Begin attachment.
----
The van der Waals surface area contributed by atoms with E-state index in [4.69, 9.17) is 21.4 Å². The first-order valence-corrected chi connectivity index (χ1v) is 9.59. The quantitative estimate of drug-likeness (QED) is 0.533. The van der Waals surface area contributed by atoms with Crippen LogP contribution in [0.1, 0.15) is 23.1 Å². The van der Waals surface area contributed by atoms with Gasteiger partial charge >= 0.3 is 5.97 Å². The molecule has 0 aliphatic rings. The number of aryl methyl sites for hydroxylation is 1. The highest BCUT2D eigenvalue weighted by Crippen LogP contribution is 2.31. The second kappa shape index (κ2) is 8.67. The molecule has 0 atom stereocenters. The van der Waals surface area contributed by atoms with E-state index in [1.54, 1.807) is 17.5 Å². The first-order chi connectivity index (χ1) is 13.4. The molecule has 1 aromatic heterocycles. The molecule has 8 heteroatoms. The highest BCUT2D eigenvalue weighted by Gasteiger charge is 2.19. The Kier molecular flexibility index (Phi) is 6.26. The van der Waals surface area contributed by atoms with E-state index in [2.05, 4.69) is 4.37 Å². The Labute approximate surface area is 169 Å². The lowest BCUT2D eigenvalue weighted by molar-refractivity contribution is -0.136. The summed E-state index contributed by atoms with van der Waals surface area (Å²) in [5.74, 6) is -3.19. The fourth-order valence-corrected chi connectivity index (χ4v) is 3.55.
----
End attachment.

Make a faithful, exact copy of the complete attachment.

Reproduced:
The van der Waals surface area contributed by atoms with E-state index in [4.69, 9.17) is 21.4 Å². The first-order valence-corrected chi connectivity index (χ1v) is 9.59. The quantitative estimate of drug-likeness (QED) is 0.533. The van der Waals surface area contributed by atoms with Crippen LogP contribution in [0.1, 0.15) is 23.1 Å². The van der Waals surface area contributed by atoms with Gasteiger partial charge >= 0.3 is 5.97 Å². The molecule has 0 aliphatic rings. The number of aryl methyl sites for hydroxylation is 1. The highest BCUT2D eigenvalue weighted by Crippen LogP contribution is 2.31. The second kappa shape index (κ2) is 8.67. The molecule has 0 atom stereocenters. The van der Waals surface area contributed by atoms with E-state index in [1.54, 1.807) is 17.5 Å². The first-order chi connectivity index (χ1) is 13.4. The molecule has 1 aromatic heterocycles. The molecule has 8 heteroatoms. The highest BCUT2D eigenvalue weighted by Gasteiger charge is 2.19. The Kier molecular flexibility index (Phi) is 6.26. The van der Waals surface area contributed by atoms with E-state index in [2.05, 4.69) is 4.37 Å². The Labute approximate surface area is 169 Å². The lowest BCUT2D eigenvalue weighted by molar-refractivity contribution is -0.136. The summed E-state index contributed by atoms with van der Waals surface area (Å²) in [5.74, 6) is -3.19. The fourth-order valence-corrected chi connectivity index (χ4v) is 3.55.